Between Scylla and Charybdis

Scylla and CharybdisLord Ashcroft’s 16 constituency polls today confirmed that the national opinion polls are correct (if anything, the swing is larger in traditional Labour seats), and Labour and the LibDems are likely to join the Tories in panda territory soon.

Labour (and to some extent the other Unionist parties) are finding themselves in a horrible situation. The problem is basically that the party until recently had a large minority of independence-leaning supporters, who were happy to stay loyal to the party because independence wasn’t on the agenda; however, during the indyref campaign the parties made clear that Unionism was an important part of their identity, and these supporters departed for pastures new (mainly the SNP).

The way I see it, Labour must choose between Scylla and Charybdis. (Scylla and Charybdis were mythical sea monsters noted by Homer. They were regarded as a sea hazard located close enough to each other that they posed an inescapable threat to passing sailors; avoiding Charybdis meant passing too close to Scylla and vice versa. According to Homer, Odysseus was forced to choose which monster to confront while passing through the strait; he opted to pass by Scylla and lose only a few sailors rather than risk the loss of his entire ship in the whirlpool.)

Scylla: Labour could try to return to the status quo ante bellum by becoming a party that is agnostic with regard to Scottish independence. Basically, they would need to apologise for being part of Better Together and promote several big Yes campaigners to important positions within the party. Personally, I think it’s impossible now. It’s what they should have done two years ago instead of jumping into bed with the Tories, but it will look very hypocritical today.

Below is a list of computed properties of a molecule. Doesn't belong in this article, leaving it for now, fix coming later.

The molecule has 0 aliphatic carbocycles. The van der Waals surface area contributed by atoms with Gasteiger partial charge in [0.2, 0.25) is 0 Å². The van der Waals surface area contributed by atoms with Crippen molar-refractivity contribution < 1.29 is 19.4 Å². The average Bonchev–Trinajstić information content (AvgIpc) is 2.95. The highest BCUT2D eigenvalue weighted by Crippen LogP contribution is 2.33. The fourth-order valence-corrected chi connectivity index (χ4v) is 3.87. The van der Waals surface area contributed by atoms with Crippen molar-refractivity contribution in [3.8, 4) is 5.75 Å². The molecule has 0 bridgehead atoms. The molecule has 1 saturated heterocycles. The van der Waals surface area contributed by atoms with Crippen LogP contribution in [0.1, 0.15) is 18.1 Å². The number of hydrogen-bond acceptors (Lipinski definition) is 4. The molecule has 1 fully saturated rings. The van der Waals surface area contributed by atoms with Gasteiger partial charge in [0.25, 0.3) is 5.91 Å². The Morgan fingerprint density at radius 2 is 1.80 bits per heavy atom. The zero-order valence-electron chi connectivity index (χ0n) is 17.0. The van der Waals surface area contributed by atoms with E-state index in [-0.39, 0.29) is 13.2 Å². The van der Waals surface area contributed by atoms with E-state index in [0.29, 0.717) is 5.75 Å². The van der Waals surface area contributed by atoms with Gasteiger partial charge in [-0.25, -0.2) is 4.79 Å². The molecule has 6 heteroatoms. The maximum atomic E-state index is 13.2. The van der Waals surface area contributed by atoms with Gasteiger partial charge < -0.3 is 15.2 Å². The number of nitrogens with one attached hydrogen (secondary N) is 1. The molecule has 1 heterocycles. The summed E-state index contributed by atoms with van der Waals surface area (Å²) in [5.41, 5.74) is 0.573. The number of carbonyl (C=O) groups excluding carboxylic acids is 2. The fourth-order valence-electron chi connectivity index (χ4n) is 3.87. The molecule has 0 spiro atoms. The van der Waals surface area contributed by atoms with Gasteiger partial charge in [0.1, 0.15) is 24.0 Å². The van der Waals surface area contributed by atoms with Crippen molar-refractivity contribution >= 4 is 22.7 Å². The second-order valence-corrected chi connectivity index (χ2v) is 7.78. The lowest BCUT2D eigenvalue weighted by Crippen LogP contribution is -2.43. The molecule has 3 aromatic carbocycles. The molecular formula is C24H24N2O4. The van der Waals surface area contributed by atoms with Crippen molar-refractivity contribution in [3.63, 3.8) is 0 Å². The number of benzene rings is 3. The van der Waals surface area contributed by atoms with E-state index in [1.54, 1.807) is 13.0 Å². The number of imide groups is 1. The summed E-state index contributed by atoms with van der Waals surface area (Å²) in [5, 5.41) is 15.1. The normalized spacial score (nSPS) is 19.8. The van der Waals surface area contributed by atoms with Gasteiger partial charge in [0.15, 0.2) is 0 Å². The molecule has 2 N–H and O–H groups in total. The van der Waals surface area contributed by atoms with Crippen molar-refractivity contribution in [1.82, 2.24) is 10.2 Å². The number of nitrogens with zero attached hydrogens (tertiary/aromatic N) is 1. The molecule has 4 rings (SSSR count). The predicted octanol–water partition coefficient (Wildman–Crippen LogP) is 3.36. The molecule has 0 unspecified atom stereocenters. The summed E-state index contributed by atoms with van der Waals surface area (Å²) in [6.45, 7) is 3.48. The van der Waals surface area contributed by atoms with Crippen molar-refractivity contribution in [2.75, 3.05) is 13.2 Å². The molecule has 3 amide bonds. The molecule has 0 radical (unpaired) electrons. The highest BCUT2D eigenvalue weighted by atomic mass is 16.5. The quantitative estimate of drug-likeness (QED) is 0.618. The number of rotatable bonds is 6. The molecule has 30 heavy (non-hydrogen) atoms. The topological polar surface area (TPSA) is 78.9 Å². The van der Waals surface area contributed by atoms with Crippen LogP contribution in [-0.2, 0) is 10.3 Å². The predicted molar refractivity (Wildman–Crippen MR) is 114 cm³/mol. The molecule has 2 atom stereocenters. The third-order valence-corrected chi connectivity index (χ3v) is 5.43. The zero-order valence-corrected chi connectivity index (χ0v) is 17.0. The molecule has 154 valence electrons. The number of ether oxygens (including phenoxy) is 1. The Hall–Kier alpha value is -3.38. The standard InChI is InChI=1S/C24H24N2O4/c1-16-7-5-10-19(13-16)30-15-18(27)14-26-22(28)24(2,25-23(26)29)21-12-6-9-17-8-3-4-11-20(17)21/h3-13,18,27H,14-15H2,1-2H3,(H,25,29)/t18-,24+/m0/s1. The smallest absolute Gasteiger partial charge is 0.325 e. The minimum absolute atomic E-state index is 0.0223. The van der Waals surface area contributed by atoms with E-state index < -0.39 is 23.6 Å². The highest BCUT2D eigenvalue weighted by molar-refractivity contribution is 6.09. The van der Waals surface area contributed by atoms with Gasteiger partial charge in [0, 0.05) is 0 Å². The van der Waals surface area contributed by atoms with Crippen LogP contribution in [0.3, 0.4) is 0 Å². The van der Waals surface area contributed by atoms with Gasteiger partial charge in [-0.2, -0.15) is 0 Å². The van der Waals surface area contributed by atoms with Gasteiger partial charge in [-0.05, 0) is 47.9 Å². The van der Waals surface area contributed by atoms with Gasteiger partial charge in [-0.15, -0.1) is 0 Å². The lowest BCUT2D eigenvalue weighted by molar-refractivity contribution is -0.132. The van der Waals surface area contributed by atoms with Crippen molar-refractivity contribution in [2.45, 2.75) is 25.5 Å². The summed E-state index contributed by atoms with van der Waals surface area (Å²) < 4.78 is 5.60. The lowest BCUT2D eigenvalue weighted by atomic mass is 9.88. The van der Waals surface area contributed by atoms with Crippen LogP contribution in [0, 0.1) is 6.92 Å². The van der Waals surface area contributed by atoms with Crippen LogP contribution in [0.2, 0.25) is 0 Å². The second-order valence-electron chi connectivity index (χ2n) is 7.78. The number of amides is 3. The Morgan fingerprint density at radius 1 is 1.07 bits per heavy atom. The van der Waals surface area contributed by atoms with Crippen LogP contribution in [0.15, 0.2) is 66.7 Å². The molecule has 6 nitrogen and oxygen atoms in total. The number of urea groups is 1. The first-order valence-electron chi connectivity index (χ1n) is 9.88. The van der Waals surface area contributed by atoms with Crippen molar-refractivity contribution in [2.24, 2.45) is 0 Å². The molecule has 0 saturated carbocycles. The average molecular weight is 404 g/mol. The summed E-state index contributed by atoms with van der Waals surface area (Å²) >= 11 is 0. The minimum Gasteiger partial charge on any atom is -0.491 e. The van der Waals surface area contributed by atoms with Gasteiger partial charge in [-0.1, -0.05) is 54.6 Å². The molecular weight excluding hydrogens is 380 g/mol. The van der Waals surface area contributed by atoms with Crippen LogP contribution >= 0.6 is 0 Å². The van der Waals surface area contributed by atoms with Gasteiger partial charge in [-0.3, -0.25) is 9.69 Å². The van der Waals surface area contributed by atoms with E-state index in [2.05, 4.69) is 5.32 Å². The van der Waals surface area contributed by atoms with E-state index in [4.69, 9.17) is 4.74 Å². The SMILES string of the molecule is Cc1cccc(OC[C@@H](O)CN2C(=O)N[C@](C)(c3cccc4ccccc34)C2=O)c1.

Charybdis: Alternatively, the Unionist parties could all disband in Scotland and form one new party, the Better Together Party. This party would have the potential to compete successfully with the SNP if all the three main Unionist parties’ current voters decided to support it. However, would they really do this? Also, what would the Better Together MPs do at Westminster? Would they support Labour, the LibDems or the Tories? Would their long-term supporters really put up with this merger?

I really cannot see a good way forward for Scottish Labour. They can hope that the SNP for some bizarre reasons disintegrates, or that the Scottish Greens starts taking support away from the SNP, or that voters suddenly forget about the independence question, but I don’t see why any of this should happen quickly enough to save Labour. If they had a time machine, they could save themselves by going back in time and staying out of the independence campaign, but then Scotland would almost certainly have voted Yes to independence.

Before the referendum, I was speculating that the SNP wouldn’t prosper after a Yes vote, and that Labour might have been the big winner. We’ll never know, of course, but it’s definitely clear now that the No result wasn’t good news for Labour. I wonder whether Scottish Labour’s strategists are starting to regret they didn’t campaign for a Yes vote?

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